Many writers tend to confuse adjectives and adverbs (“describing” words) with details. When adjectives and adverbs are used to emphasize an emotion or emotional state, they can add very little to the description of an experience and can even undermine it. However, when that emotion or emotional state is described properly, it can bring a story to life.
Example 1: “With the award in hand, I felt extremely proud of my accomplishment.”
In the case above, the word “extremely” does not help create or enhance the reader’s mental picture, but merely states the obvious. After all, the difference between being “extremely proud” and “proud” is very little, considering that pride is naturally an “extreme” emotion. This just doesn’t effectively convey how the writer actually felt.
Example 2: “Approaching the podium to receive the award, I admittedly felt faint. Even though my hands were shaking, I managed to give our company president a firm handshake when she passed me the award. As I began speaking to a crowd of my colleagues, I finally understood what it meant to be proud of myself.”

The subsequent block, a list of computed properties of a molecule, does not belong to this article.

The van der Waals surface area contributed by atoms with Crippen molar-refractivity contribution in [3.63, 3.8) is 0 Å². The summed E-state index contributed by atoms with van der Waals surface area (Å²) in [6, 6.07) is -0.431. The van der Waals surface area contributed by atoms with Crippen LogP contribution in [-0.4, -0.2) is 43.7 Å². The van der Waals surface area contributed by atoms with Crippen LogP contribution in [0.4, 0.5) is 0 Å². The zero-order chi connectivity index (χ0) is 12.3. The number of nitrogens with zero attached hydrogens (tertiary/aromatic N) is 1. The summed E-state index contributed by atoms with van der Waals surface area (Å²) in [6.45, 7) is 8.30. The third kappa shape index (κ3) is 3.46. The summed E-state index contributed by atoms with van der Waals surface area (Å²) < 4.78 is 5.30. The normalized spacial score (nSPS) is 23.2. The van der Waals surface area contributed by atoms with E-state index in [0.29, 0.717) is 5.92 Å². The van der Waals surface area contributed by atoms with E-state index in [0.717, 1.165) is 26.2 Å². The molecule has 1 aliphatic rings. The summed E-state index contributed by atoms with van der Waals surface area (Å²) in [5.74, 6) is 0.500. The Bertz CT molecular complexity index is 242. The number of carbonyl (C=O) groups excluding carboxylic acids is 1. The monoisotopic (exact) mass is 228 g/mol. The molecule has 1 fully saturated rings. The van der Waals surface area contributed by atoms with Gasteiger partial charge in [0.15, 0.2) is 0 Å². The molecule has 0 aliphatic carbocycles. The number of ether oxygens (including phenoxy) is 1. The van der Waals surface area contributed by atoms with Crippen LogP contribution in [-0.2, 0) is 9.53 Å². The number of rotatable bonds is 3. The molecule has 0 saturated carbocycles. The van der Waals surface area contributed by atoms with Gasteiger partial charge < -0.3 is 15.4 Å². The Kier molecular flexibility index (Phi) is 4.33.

In this second example, the details of the story (“felt faint,” “my hands were shaking”) create an image in the reader’s mind. The reader is not relating to the simple adjectives that reinforce existing impressions, but experiencing details that bring color to the story. In the first example, the story does not change if the word “extremely” is removed, but in the second, real emotion is conveyed.
We encourage our candidates to avoid adjectives that reinforce an existing emotion and to write descriptively to capture a spirit.
This post is authored by jdMission, a professional law school admissions consulting firm, specializing in helping law school applicants identify and showcase the strongest aspects of their candidacy in their application.
You can sign up for a free one-on-one consultation with jdMission by submitting the form found at http://jdmission.com/consult.php.